Darryl Dyck/The Canadian Press Canada's Milos Raonic returns to Italy's Andreas Seppi during the first set of the fourth rubber in the Davis Cup quarter-final at the Doug Mitchell Thunderbird Sports Centre at UBC in Vancouver on Sunday.

History was made Sunday at the Doug Mitchell Thunderbird Sports Centre on the UBC campus in Vancouver.

Canada’s Davis Cup team advanced to the World Group semifinal for the first time, and will now face Serbia in the next round.

Canadian Milos Raonic, ranked 16th in the world in men’s singles, defeated Andreas Seppi of Italy in four sets (6-4, 6-4, 3-6, 7-5) to secure Canada’s ticket to the semifinal.

Canada defeated Italy 3-1, with Raonic getting that decisive third victory, closing out a determined Seppi, ranked 18th in the world, in two hours and 24 minutes.

“I’ve been trying to pinch myself…since match point,” said team captain Martin Laurendeau.

“I can’t even remember match point, actually. The ball when into the net and then I blacked out.”

In terms of length of time and dramatics, this match didn’t quite live up to the classic that Daniel Nestor and Vasek Pospisil, and Daniele Bracciali and Fabio Fognini authored up in Saturday afternoon’s doubles match.

That was epic, and the turning point in the quarter-final between Canada and Italy. Nestor and Pospisil broke out to a two-sets-to-none lead, but Italy won the next two sets, setting up for an emotionally charged fifth set that Canada eventually took 15-13.

“It was exciting in the sense that it gave a big, I think, lift to everybody,” said Raonic, who was visibly demonstrative as a cheerleader throughout Saturday’s match.

“You could even tell, the tie wasn’t over but the kind of celebration that was put out really by the guys was…there was a big sigh of pride, pretty much. Everybody was so happy with that, everybody was so relieved to get that through but also very proud.”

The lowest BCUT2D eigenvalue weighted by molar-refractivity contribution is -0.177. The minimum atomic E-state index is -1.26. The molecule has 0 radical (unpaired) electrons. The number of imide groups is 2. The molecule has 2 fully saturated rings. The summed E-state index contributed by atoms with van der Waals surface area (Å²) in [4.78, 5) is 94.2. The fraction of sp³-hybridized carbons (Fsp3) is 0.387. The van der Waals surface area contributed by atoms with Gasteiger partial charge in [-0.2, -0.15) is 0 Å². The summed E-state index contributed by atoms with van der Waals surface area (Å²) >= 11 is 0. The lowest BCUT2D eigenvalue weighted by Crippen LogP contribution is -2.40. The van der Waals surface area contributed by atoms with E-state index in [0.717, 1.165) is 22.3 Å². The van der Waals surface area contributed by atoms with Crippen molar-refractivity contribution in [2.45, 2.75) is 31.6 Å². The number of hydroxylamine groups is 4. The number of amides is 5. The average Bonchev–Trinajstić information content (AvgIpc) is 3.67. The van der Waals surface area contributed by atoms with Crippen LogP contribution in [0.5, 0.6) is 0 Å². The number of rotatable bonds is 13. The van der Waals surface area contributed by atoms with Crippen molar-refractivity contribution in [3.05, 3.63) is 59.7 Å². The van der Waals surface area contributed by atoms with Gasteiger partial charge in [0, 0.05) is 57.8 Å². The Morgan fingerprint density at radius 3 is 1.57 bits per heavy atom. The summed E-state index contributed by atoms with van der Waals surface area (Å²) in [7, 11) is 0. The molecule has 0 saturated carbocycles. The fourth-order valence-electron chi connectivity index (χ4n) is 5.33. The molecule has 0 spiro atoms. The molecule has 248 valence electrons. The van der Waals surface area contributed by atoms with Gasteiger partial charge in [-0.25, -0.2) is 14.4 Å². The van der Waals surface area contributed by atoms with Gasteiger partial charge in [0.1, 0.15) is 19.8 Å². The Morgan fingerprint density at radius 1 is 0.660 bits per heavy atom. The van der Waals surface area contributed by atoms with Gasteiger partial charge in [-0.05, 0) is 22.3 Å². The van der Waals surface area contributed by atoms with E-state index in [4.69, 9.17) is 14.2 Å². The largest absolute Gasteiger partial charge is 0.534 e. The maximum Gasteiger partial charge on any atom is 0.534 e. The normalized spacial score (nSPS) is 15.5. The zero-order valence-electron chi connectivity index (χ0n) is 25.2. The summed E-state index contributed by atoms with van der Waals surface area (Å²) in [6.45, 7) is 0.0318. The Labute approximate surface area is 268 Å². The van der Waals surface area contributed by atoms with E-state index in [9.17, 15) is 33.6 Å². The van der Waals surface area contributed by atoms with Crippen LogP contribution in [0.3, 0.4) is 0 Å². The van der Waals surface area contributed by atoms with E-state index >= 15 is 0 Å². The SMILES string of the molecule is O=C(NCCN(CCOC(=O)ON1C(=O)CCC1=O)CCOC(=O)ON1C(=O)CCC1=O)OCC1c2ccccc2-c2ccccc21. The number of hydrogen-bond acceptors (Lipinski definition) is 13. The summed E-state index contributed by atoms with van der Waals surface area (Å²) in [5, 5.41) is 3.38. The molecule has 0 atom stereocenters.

Raonic sat on deck for the fourth rubber. He wins it, Canada advances. He doesn’t win, and there would have been a fifth and deciding match later Sunday.

Raonic won it, utilizing the premier hard court and his serve – despite a trio of double faults late in the second set – to jump ahead two-sets-to-none on Seppi, who fought back in the third set.

“This was almost playing on ice, so it’s very difficult to find a rhythm,” said Seppi, adding he began to return Raonic’s serve better in the third set, which gave him confidence.

“I think on tour, it’s a little bit different, but I mean he’s for sure in, I don’t know, top-five guys of serving. That’s for sure.”

Raonic had numerous chances to break Seppi in the third and fourth sets, as the Italian tried to mount his comeback, which is something he accomplished down two-sets-to-none to Pospisil on Friday.

“Of his five service games, I had break chances on three of them, so it’s not like I got completely outplayed in that third set,” said Raonic.

“I felt I had my opportunities, he converted better than I did.”

He was finally did break Seppi in the 12th game of the fourth set, after “plugging away” as he called it. He began the set with a pair of aces to grab the first game.

The crowd could sense victory, giving Raonic a thunderous standing ovation after the ninth game when he grabbed a 5-4 lead and when he went up 6-5 after a 186-kilometre per hour ace, the final one of his 35 on the day.

When it was over, the Canadian team rushed onto the court in celebration, dancing around in a circle, the crowd going crazy behind them.

Canada ousted top-ranked Spain in the World Group first-round tie two months ago, and has now eliminated Italy.

Canada’s team will travel to take on Serbia, and perhaps world No. 1 Novak Djokovic, in September after the U.S. Open.

Win that, and it’s off to the Davis Cup World Group final, but that would be jumping way too far ahead – even if members of the partisan Canadian crowd at points during Sunday’s match began chanting ‘We want the Cup!’

“It’s been a long road, but what we’re going through right now, it’s great,” said Laurendeau.

“I’m really proud of the guys for being able to perform under pressure and grabbing their opportunities when they’re in front of them.”

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